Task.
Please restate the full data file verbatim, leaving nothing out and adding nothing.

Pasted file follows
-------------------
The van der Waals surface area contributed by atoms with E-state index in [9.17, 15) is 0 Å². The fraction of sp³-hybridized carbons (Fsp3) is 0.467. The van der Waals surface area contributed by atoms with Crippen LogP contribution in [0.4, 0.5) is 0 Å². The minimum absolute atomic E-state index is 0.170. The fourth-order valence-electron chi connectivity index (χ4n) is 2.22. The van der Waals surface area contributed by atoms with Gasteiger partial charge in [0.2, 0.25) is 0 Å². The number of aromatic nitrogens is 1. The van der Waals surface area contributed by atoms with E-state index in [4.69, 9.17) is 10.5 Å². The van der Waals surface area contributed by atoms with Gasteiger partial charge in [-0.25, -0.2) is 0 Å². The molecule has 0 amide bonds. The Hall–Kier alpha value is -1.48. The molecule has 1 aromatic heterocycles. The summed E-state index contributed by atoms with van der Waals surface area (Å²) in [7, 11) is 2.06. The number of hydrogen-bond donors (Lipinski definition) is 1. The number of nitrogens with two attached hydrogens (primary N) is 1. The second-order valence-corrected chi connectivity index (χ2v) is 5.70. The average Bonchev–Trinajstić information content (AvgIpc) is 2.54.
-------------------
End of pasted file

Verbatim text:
The van der Waals surface area contributed by atoms with E-state index in [9.17, 15) is 0 Å². The fraction of sp³-hybridized carbons (Fsp3) is 0.467. The van der Waals surface area contributed by atoms with Crippen LogP contribution in [0.4, 0.5) is 0 Å². The minimum absolute atomic E-state index is 0.170. The fourth-order valence-electron chi connectivity index (χ4n) is 2.22. The van der Waals surface area contributed by atoms with Gasteiger partial charge in [0.2, 0.25) is 0 Å². The number of aromatic nitrogens is 1. The van der Waals surface area contributed by atoms with E-state index in [4.69, 9.17) is 10.5 Å². The van der Waals surface area contributed by atoms with Gasteiger partial charge in [-0.25, -0.2) is 0 Å². The molecule has 0 amide bonds. The Hall–Kier alpha value is -1.48. The molecule has 1 aromatic heterocycles. The summed E-state index contributed by atoms with van der Waals surface area (Å²) in [7, 11) is 2.06. The number of hydrogen-bond donors (Lipinski definition) is 1. The number of nitrogens with two attached hydrogens (primary N) is 1. The second-order valence-corrected chi connectivity index (χ2v) is 5.70. The average Bonchev–Trinajstić information content (AvgIpc) is 2.54.